To be honest, I have been trying to figure out a way for us to work together again for years, but every time I’ve got close to making it happen, he’s found a way to avoid it happening.

Told you he was smart.

Anyway, his latest attempt to build an obstacle to our partnership is to form his own company. The Station.

I’m not going to say how successful it will be because [1] that’s obvious and [2] it already is … but I will say how utterly proud I am of him.

I know this makes me sound like his Dad, but I don’t care.

When you’ve been doing what I do for as long as I’ve been doing it, you meet a whole host of people – some good, some bad, some ridiculous, some awesome – but literally from the moment I met Cass, you could tell he had something special.

Sure there was the odd issue or two [‘Mental Oriental Noodles’ and the ‘Paddle Pop Mit’ were particular highlights/lowlights] but that aside, his energy, passion, creativity and intelligence meant everyone he worked with – and for – ended up in a much better place creatively, commercially and professionally.

Yes, he’s that good.

The bastard.

I’ve always been a big believer in people starting their own company – if only so they can understand the bigger issues clients need to think about when making their decisions – however few people actually do anything about it.

There’s a load of reasons for that – some good, some bad … which is why anyone having a go should be be applauded.

However Cass has done something more.

He’s started a business with real purpose, passion and belief.

A business that stands a chance of actually changing something rather than simply claiming something.

To be honest, I think I can take credit for that.

Not because I taught Cass well, but because he was there at the start of cynic and probably learnt everything you shouldn’t do when starting a company.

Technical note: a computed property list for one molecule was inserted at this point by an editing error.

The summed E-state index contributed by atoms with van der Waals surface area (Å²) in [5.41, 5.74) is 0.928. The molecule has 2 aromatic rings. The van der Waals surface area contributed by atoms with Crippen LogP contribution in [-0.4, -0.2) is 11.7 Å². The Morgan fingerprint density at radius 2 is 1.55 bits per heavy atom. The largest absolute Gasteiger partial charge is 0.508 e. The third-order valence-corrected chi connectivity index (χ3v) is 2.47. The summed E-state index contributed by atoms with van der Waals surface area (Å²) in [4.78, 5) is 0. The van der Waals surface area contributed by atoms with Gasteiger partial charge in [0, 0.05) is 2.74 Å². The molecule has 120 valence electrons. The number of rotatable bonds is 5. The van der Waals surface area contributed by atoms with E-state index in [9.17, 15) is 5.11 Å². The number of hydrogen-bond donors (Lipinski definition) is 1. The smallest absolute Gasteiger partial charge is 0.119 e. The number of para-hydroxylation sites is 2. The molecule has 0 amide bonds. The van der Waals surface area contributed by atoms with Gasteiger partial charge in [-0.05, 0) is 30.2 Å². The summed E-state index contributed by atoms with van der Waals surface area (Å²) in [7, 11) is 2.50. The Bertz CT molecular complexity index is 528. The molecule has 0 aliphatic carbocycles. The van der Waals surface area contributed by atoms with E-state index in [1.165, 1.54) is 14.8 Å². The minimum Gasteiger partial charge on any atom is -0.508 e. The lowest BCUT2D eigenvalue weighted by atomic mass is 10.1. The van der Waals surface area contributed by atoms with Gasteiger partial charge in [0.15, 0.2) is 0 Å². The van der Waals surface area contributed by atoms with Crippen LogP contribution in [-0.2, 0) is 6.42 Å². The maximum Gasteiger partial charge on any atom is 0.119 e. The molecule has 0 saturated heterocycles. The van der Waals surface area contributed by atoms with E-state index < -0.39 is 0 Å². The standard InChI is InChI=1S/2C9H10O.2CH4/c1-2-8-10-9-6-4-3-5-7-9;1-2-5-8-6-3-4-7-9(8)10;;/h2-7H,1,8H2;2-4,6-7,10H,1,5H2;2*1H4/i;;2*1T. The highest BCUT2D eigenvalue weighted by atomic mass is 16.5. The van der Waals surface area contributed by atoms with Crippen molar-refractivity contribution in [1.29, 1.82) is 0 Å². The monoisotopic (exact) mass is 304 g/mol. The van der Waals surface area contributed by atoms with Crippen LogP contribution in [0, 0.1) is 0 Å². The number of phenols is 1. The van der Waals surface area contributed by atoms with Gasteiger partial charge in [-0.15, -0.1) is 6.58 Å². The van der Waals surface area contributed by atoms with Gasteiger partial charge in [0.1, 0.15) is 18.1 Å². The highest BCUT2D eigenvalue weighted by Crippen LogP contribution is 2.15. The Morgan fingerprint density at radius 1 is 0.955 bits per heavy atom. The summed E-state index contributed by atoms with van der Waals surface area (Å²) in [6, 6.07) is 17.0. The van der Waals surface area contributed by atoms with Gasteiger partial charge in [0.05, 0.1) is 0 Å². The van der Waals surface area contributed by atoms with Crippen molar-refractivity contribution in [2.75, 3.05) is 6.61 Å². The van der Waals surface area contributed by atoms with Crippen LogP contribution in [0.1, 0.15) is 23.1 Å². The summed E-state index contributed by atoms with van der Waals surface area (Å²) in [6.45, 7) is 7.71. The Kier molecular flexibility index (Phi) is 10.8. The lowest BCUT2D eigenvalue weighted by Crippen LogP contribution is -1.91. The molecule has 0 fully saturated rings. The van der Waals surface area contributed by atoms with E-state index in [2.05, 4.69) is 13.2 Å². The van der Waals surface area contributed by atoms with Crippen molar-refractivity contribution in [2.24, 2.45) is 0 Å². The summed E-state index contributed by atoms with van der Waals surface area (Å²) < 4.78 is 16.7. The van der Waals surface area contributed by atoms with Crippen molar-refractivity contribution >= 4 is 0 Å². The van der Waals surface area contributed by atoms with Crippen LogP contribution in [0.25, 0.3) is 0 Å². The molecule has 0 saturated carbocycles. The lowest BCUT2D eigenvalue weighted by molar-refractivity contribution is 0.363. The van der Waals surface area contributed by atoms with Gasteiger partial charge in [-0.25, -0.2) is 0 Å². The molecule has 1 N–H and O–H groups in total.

I always told him he was too good [& too opinionated] to work for someone else, now everyone is going to learn why … and that excites me more than you would ever know.



When Will I Learn To Keep My Big, Stupid Mouth Shut?
January 29, 2013, 6:07 am
Filed under: Comment

As seen in Campaign.

And sadly, that’s not a one off either …

In their ‘end of year’ special, amongst all the very serious quotes talking about the future of the industry was this ‘gem’ …

If anyone has read Pratt of The Argus, I think I know what Henry Pratt felt, except this is all of my doing which makes it even more pathetic.

Rob Campbell. Lowering the tone of adland since 1989.



How To Destroy Bob Marley’s Legacy …
January 28, 2013, 6:01 am
Filed under: Comment

… by simply pointing out that his advice for finding a good woman …

[See it more clearly here]

… could also be for finding a good client.

Sorry Bob. Blame the lovely Rebecca in Portland, because she’s the one that sent me this.



How Thick Is The Line Between Blessing & Curse?
January 25, 2013, 6:10 am
Filed under: Comment

So recently, Led Zeppelin were inducted in the Kennedy Center Honours – an honour given to those in the performing arts for their lifetime of contributions to American culture.

Anyway, as part of the induction, Ann & Nancy Wilson of Heart took to the stage [with about 10,000 other musicians] to perform Led Zepp’s iconic ‘Stairway To Heaven’.

Now I know some people on here will regard that song as the sort of hairy, ancient rock that should be killed off … but fuck them … it’s a timeless piece of music majesty.

Anyway, while watching it, you couldn’t help notice how moved Robert Plant was during the performance and it got me wondering what was going on in his head …

Was it the sheer power of the performance?

The amazement that a song they wrote in early ’70, was still being played – and loved by people of all generations?

The shock that a song they wrote in early ’70, could still have so much energy?

The wonder that a song they wrote back in early ’70, was being played for the President of the United States?

The emotion of knowing it literally couldn’t get ‘bigger than this’.

Or was it just the simple realisation his impact on World history was assured?